Carlos: Right, so I think if you have good care and feeding of your indexes and you’re putting them, maybe not off hours, but generally you tend to see them in the non-business hours when that works for your environment. But good care and feeding and you’re watching that.
Jason: And along the same lines, and that kind of ties back in with the principle discussed earlier, where the MAX datatypes where you can’t compress those pages. Just because you have that max datatype there doesn’t meant that some pages don’t get compressed. Some pages are still going to get compressed within an index or a table, so the same tokens till applies. You have some pages that are going to be at different stages of compression, none or row or page compression, within an index. So not every single page is going to be completely compressed. Say you have 100 pages but only 5 of them meet your compression requirements. You’re not going to see a huge bump in CPU utilization because it’s only 5 pages that were affected. Hopefully it’s not that few if you’re going to page compression.
Carlos: Yeah, we like to see that number a little higher. So any differences in encryption? In 2016 we’re talking about all kinds of new features and things. Compression’s not one that I’ve heard about. Any changes between the environments?
Jason: There haven’t been any real significant changes int eh base compression feature since R2 when they added the nchar and nvarchar into being able to be compressed
Carlos: So 2008 R2 was the last big changes to compression.
Jason: Right. The huge big change there. And you know, with justification there for Microsoft, this is a building block for the other big moneymakers. You know, your columnstore indexes whith ycou can now have multiple writable columnstore indexes in 2016. That was more important to make a change along those lines under the covers to really kind of see that varbinary and compression as the base building blocks of that kind of thing. I don’t see it changing too terribly much. That said, there’s still some hidden things in 2016 so maybe there have been some changes.
Carlos: Yeah, that’s true. It’s still kind of a mixed bag as to what’s going to be available and they continue to be working hard to get that out the door. So, an unofficial Twitter poll by Kevin Kline, he was asking who of the Enterprise features, and ultimately compression is an enterprise-only feature, he asked who of those with Enterprise edition are using compression. And again, it’s an unscientific poll. But he found that 60 percent that had it were using it. Now he was thinking it was going to be closer to 20 or 30 percent. So it actually doubled his expectation. So again, that kind of seems a little bit low to me. What are you seeing as an adoption rate and why do you think those numbers aren’t higher?
I think a large part of it is that, a) with it being that there are still a lot of people that don’t actually understand what compression is. That’s one part of it. Two, we have a lot of shops that are mom and pop shops and they don’t have a lot of time to investigate. So, “if we haven’t heard about it, it may be that this grand old smoking gun that we can possibly use but how do we know that it’s going to do any good?” And then the other part of it is, being an Enterprise feature, it costs a little bit more money. A lot of shops try to get away with Standard Edition type features.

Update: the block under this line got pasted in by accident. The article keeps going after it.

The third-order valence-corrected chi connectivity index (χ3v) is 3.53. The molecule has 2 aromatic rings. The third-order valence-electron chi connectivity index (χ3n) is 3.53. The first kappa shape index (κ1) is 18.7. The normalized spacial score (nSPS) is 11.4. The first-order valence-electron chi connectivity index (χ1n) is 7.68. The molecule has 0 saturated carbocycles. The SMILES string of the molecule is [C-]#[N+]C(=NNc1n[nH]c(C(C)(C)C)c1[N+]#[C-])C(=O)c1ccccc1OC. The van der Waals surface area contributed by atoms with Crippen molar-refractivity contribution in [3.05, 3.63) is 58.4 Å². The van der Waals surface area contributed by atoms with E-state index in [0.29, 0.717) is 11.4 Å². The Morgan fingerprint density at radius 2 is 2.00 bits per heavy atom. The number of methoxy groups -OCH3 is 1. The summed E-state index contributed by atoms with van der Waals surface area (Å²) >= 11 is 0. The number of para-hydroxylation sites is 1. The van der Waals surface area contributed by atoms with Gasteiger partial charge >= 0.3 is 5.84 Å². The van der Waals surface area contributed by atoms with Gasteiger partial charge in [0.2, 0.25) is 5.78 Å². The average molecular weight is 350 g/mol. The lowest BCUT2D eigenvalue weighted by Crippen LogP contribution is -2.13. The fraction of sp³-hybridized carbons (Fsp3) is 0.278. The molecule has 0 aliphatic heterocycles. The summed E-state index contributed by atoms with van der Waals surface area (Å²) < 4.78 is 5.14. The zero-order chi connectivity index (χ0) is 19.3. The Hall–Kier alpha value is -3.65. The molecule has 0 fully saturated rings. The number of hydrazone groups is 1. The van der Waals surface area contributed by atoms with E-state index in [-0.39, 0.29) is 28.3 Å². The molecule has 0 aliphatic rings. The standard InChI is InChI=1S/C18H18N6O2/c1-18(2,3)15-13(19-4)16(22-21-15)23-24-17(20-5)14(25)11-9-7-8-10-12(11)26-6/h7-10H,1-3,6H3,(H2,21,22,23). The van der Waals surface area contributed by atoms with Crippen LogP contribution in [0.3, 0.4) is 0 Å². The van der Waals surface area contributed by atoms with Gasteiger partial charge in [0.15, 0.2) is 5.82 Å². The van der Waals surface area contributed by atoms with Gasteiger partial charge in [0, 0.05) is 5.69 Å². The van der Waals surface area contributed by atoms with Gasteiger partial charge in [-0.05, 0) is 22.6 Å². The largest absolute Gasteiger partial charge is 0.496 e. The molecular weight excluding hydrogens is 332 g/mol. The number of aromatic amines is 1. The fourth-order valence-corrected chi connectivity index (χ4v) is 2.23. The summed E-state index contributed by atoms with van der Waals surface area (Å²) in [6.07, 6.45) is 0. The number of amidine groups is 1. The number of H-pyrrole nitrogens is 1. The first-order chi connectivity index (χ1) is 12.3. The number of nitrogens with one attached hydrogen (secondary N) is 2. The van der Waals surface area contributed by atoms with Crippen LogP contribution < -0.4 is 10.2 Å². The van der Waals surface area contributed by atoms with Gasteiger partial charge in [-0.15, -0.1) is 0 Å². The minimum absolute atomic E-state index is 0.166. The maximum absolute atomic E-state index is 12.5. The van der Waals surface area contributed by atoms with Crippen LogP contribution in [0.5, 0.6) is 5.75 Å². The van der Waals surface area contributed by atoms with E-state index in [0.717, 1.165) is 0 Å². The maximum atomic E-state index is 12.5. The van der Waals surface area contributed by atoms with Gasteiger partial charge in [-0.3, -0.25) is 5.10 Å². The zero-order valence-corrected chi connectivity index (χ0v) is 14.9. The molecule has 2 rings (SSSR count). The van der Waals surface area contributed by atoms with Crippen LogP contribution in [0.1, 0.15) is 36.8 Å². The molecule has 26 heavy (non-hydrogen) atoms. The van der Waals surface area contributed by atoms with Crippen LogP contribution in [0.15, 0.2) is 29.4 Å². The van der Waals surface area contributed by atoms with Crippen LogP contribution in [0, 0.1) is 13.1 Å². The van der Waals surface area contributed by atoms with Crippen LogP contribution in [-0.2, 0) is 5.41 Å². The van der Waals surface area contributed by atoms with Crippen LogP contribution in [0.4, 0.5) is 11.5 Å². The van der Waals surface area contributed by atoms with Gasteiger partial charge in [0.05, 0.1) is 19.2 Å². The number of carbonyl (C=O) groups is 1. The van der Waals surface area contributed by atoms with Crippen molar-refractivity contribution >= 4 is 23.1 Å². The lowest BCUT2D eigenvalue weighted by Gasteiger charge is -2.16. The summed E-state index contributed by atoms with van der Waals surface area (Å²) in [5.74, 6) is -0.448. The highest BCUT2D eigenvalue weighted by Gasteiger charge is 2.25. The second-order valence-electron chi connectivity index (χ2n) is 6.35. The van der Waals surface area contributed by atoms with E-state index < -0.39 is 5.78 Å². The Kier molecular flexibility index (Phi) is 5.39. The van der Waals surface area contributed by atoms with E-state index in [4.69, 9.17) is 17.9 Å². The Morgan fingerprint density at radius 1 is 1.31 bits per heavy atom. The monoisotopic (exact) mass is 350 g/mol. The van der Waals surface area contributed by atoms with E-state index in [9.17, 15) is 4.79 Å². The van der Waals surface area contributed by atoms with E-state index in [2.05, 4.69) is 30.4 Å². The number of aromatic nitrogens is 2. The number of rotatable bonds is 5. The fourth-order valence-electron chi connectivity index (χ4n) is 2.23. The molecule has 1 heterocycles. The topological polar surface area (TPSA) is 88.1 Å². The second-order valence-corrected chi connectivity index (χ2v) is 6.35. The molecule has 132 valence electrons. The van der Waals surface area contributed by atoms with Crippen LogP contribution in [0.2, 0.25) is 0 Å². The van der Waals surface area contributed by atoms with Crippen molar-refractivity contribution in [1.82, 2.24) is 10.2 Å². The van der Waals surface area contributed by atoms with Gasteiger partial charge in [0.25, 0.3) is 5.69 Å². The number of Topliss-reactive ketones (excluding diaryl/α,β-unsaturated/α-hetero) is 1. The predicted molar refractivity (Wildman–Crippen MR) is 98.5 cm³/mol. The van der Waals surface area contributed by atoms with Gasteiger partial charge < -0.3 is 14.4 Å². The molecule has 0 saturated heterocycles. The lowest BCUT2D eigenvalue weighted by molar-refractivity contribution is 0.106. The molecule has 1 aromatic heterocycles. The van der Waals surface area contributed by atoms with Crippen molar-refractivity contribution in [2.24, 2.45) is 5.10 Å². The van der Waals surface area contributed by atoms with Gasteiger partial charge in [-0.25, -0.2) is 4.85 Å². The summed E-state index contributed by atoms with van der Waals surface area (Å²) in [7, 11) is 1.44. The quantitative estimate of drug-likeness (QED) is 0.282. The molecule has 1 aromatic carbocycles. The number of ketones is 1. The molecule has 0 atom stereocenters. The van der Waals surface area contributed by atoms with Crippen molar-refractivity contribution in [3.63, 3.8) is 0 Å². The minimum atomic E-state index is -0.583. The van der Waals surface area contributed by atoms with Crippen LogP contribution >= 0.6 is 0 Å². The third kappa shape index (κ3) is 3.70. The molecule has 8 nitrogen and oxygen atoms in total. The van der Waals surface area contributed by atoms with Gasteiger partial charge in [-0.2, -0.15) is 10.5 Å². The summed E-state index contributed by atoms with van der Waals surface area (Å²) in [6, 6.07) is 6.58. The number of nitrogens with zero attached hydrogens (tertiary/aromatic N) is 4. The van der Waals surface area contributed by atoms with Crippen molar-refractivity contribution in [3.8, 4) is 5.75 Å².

Carlos: Sure, but I think he was asking about those who had Enterprise edition. So I think 100 percent of his pool had Enterprise and 60 percent were using it. So I think he was thinking it was only going to be 20 or thirty. Of those Enterprise people, why do you think it’s so low?
Jason: It primarily comes down to education, as the first one. And secondary is going to be that it comes down to time and money. A) Time to investigate and test, and B) money to be able to have a test environment where they can spare the cycles of the employees to do that kind of stuff.
Carlos: Fair enough.
Jason: I was trying to look real quick because I had thought I had heard somewhere that in 2016 they had dropped it from Enterprise to Standard. So I can’t find anything in the documentation that says that it is an Enterprise-only feature in 2016, but don’t quote me on that yet. I’ll have to research that some more so we can be absolutely certain about that.
Carlos: And if that information becomes available, we’ll try to put that in the show notes for today’s episode.
Jason: Here is something that did change in 2016. The Unicode was added previously but they have extended Unicode support for compression. So that’s a hidden feature that I hadn’t known about. I’d change but you have to be using Unicode for it to be making that big of a difference. But let me research, because I see nothing in the documentation that says it’s for Enterprise only in 2016.
Carlos: Okay. Well I think even that, some of the features like stretch, I don’t think they’ve come out and said one way or another if it’s going to be Standard or Enterprise or if certain features are only available.
Jason: There are certain features that you can almost absolutely say with 98% certainty that it’s going to be Enterprise level. Compression is one that they’ve been talking about for a while, they’re going to drop it down kind of like how they’re doing for Availability Groups. They’re making it so that Availability Groups, a limited version of it, is available in Standard Edition.
Kind of replace the mirroring idea?
Jason: Yeah. It seriously makes sense.
Carlos: Oh it does, it’s great. If you’re going to deprecate that feature you gotta give them something else to be able to use, because you want to have a DR strategy even for the smaller. Very good.
Jason. Other questions?
Carlos: No, thank you for this compression discussion. Let’s do SQL Family.